Somalian patients

  1. I am wondering if any of you have experience with Somalian culture and childbirth. I work LD/postpartum/nursery and our small town has had a huge influx of Somalian workers. This transition has been very rocky in our unit, even though we are very accustom to working with other cultures (nearly half of our deliveries are hispanic). I am trying to do some research, but am not finding much. Any input appreciated!
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  2. 51 Comments

  3. by   Belinda-wales
    I worked as a midwife in the UK and had some experience working this group- the main things I can tell you is that the women offten wore a hijab ( head and face covering) and are very private about showing there bobies in labour and often will not let male staff deal with them- they are often accompained by famlies -husbands may be the only english speaker. They are often very vocal in labour and wail throught labour very loudly. They will remove the hijab whilst in labour but the rest of the long gons they often keep. We did have some who had under gone (gfc) gential female circumcision now you will have to discuss with your team how you are going deal with this. Good luck I will add more when I can remember it.
  4. by   Zhlake
    Our experience has been different than yours so far! They have kept their hijabs on but have taking off the rest of their stuff. All of them so far, (we have had quite a few) have had the female circumcision. Varying degress of such. One was very easy to get a foley in, and one was exceedingly difficult.

    The issues seem to be regarding infant bonding and also the mother's self cares after delivery. None of the patients we have had are interested in holding their babies. At all. In fact, they act almost angry when you ask them to hold the baby.

    Then, the nurses feel like the patients are very demanding and rude to them in the postpartum area. I feel like that probably relates to the language barrier, but it is leaving a very bad taste the nurses' mouths. The patients also do not want to get out of bed and very dependent on the nurses for every little thing. I have seen this with other cultures (female family members really pampering the mothers and the mothers doing very little) so I understand where this is probably coming from, but it is just opposite from our Western experience of encourage mothers to do things independently.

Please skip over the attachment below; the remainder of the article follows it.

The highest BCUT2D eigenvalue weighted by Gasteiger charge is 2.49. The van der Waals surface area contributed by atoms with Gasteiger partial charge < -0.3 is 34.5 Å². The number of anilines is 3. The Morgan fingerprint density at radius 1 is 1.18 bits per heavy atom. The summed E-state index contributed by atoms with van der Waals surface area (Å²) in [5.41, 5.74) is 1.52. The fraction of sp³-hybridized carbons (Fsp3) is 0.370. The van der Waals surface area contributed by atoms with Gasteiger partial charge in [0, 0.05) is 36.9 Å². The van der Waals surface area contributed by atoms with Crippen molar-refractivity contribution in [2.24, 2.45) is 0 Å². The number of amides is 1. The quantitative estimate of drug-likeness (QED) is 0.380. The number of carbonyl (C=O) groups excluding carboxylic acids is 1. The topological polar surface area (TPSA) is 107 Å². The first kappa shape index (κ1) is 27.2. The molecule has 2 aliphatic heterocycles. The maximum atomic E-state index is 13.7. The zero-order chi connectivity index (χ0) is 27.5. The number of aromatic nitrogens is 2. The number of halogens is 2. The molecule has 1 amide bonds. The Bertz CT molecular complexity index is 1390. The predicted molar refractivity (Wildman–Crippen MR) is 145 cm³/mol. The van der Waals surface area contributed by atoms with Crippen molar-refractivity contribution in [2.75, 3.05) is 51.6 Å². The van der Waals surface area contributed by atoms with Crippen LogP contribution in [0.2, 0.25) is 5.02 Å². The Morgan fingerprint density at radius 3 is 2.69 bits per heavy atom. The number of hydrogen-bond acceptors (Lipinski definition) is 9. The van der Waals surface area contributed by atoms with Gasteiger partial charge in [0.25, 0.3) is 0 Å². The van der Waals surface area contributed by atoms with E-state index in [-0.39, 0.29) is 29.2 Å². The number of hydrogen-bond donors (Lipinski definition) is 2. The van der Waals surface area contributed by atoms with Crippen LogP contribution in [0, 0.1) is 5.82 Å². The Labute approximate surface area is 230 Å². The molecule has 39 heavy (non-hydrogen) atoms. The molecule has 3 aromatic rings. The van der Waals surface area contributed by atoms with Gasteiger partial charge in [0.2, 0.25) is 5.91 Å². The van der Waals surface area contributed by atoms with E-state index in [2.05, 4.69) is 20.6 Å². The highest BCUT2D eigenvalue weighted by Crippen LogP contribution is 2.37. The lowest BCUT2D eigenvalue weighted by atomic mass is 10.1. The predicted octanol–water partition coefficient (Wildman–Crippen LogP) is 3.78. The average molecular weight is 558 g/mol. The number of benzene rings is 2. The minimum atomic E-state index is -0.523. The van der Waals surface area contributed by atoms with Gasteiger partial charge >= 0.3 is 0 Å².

5. by   Zhlake
    Oh they are very modest even with us also. And it is nearly impossible to do a fundal check. They grab our hands and say no. And I don't mean the aggressive massaging to get blood to flow, I mean just a quick check to see where it is at.

    I had a c/s patient the other day and we told her that the CRNA would be a man. She asked if we had a female available and we said no. She was flexible with that and it wasn't even an issue. We recieved some information from the Muslim Center in KC that they will prefer female caregivers but in emergencies or if none is available they will accept a male.
  6. by   CEG
    Quote from Zhlake
    I have seen this with other cultures (female family members really pampering the mothers and the mothers doing very little) so I understand where this is probably coming from, but it is just opposite from our Western experience of encourage mothers to do things independently.
    This is what I thought of too. If you look at it from their point of view it is quite shameful to make a woman immediately care for herself, baby, family, and return to work in 6 weeks.

    OT but it would be interesting to see the rates of PPD in countries where this kind of support is available.
  7. by   Zhlake
    Quote from CEG
    This is what I thought of too. If you look at it from their point of view it is quite shameful to make a woman immediately care for herself, baby, family, and return to work in 6 weeks.

    OT but it would be interesting to see the rates of PPD in countries where this kind of support is available.
    I wondered the exact same thing about PPD.